A quiet revolution is taking place in some hospitalsand doctors' offices. When a medical mistakeis made, instead of stonewalling, health careproviders are apologizing and offering to reimbursepatients for their trouble. In some hospitals,mostly in the Veterans Administration system, anhonesty policy, under which patients are told whenmistakes are made and victims are compensated,has been in effect for as long as 15 years, and thetrend is beginning to spread.
Copic Insurance Company (800-421-1834; www.copic.com), a Denver-based malpractice insurer,asks physicians to report any injuries or complications,and responds to the patient within 72 hourswith an offer to cover lost wages and any additionalmedical expenses. In direct opposition tothe prevailing deny-and-defend tactic, apologiesare apparently not fanning the flames of malpracticefever, as some critics fear, but instead arereducing the overall number of claims and cuttingthe average insurance payout.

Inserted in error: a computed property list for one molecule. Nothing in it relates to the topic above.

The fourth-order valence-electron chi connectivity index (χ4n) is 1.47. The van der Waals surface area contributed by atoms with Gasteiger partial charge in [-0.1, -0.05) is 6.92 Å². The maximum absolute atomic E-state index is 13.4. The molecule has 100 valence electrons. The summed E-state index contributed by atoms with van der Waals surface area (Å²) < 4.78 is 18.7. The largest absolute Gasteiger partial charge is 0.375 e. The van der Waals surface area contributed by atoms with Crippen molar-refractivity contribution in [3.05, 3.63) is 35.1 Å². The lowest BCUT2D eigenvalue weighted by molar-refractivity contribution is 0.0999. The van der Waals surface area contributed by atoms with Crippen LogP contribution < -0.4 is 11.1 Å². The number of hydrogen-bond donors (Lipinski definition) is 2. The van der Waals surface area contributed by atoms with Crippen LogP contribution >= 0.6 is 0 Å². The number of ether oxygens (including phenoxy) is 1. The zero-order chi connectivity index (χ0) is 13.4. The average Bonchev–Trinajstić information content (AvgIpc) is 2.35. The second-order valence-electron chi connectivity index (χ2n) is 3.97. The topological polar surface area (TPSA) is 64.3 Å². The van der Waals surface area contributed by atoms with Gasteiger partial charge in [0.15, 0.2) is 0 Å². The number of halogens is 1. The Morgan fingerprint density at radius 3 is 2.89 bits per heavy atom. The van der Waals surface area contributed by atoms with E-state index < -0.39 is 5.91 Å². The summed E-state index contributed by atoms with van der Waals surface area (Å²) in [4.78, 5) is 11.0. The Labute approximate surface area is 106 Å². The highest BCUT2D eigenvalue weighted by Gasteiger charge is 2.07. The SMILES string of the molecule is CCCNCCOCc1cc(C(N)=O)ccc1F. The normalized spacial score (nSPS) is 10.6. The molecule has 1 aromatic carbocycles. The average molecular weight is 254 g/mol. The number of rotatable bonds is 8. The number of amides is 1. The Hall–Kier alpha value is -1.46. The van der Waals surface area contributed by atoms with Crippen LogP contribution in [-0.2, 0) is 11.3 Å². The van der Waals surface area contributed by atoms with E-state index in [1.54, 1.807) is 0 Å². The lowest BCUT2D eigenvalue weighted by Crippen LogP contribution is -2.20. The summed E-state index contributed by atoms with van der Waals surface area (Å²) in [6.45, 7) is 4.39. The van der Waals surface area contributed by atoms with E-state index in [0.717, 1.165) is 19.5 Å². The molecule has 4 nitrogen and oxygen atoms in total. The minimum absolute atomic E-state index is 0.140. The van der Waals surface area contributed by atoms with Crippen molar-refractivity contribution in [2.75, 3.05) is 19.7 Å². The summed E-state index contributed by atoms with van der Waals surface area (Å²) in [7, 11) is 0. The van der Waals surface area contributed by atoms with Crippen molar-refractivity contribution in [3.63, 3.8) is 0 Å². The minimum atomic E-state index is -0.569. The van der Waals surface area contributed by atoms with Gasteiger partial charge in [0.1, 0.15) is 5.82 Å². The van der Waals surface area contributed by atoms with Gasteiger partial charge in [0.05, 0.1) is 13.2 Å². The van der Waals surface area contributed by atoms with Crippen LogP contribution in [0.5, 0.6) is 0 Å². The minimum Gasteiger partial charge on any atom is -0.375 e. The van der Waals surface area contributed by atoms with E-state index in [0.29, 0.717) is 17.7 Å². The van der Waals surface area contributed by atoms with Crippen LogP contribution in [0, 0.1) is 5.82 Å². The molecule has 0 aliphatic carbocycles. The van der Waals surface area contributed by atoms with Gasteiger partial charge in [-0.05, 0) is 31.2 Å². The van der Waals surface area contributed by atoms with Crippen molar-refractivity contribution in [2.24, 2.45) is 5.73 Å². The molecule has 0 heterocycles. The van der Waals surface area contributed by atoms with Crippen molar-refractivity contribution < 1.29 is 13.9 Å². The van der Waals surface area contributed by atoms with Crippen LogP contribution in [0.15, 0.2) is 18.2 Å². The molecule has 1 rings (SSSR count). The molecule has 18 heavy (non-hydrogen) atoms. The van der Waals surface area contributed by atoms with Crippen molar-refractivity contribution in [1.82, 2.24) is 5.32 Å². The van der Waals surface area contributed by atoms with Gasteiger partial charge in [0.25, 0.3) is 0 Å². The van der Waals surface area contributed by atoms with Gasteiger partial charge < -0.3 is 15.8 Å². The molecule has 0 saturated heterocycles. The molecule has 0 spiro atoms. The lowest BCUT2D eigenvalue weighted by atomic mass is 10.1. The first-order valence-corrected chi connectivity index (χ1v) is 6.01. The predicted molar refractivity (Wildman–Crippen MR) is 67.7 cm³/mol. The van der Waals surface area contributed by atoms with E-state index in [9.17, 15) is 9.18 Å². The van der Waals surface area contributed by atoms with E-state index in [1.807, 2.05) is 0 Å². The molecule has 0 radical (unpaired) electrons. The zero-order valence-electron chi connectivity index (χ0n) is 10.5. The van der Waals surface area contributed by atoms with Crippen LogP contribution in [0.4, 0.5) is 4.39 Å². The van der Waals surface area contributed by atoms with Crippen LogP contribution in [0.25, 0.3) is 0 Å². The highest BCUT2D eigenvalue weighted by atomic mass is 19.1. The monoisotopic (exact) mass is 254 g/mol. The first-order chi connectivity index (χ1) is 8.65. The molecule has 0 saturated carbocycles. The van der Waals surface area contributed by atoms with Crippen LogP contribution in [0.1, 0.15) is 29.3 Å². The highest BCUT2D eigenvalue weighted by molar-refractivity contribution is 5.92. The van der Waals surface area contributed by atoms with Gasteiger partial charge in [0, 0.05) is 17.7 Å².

Copic's average claim cost for the 146 cases in itsprogram over the past 2 years is $4300, comparedwith an average of $52,000 for all claims and lawsuitsagainst the firm in the past 5 years. Accordingto supporters of the program, most patients arehappy to get a fair settlement within a few monthsrather than filing a malpractice suit and hoping tohit the legal lottery within 3 to 5 years.